Have you recently graduated with a communication degree and have been confused about potential job prospects? English or communication majors have been told that their degree will be useless when it comes to finding work, but that isn’t true at all.
Graduating from college can be stressful when it’s time to get into the workforce, but not to worry! There are more options than you could imagine when it comes to writing, and technical writing is no exception. 1. Writing Case Studies
Are you an analytical person? Writing case studies involves understanding and observing a real-life situation, which could be a business, a person, or an event. This could be analyzing a business strategy, a new way of learning in college, or even a study within the medical or legal field. You need to be aware of all topic angles, references, theories, problems, and overall solutions. You could be writing about market research in a specific industry.
The job involves extensive research on data, records, brochures, articles, presentations, and other sources. You’re preparing an approved documentation plan before writing, identifying a problem, solution, result, writing the case study, and then going through the review process. If you enjoy writing texts based on heavy research or are passionate about essay-writing, you may enjoy this job. 2. Writing Product Reviews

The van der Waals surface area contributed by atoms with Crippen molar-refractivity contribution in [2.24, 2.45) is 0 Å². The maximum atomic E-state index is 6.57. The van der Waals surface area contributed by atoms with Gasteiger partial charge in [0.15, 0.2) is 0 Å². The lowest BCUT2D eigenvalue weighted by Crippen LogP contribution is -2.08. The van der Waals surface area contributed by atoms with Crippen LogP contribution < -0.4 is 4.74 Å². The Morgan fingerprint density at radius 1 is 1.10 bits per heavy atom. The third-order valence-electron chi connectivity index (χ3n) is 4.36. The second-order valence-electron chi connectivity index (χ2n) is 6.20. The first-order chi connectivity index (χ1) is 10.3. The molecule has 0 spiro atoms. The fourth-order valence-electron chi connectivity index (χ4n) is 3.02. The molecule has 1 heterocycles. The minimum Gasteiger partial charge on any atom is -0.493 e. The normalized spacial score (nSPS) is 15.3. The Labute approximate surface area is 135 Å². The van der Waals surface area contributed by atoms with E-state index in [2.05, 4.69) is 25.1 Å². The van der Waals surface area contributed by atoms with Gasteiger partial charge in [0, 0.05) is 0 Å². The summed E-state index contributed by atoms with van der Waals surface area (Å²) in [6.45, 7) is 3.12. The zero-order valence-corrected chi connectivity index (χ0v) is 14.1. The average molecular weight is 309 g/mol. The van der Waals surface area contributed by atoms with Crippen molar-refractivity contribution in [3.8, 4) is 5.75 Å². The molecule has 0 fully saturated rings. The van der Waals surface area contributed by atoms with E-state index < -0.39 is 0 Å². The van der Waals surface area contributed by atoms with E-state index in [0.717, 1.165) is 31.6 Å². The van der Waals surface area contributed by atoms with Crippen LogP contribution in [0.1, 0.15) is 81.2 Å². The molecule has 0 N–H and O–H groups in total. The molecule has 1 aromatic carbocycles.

Reviewing products is a more technical form of marketing. If you think you’re good at persuasive writing, tone, simplifying words, and accurate information, consider writing product reviews for companies that are trying to get noticed. Product reviews aren’t just stating why you like something, there’s an enormous amount of detail involved.
Writing about the latest Dell laptop? You’ll want to state every single one of its specs, the durability of its material, how effective the battery is for the user, information on the graphics card and processor, the brightness levels, keyboard functions, and so much more. This job involves a lot of details because you want the person reading it to buy what you’re trying to sell. 3. Medical Writing
Have you previously worked as a nurse, physiotherapist, or any medical practitioner? This technical writing job is perfect if you’ve had prior experience in the healthcare industry, as it focuses on health and science-based materials. Medicine can be complex to those without knowledge of it, so as a technical writer, you need to be able to translate this into simple terms for the public.
You could be writing a piece on a specific medicine and its effects, pages for medical journals, healthcare policies, chapters for medical textbooks in the education sector, presentations on diseases, or general documents while working alongside a doctor. This type of writing needs to stick to set guidelines, so you have to be strict in terms of structure, format, and content. 4. Writing Educational Texts
Whenever you had to read a passage from your English textbook in school, did you ever wonder how those hundreds of pages were written? Technical writing in the education field not only includes writing those bulky […]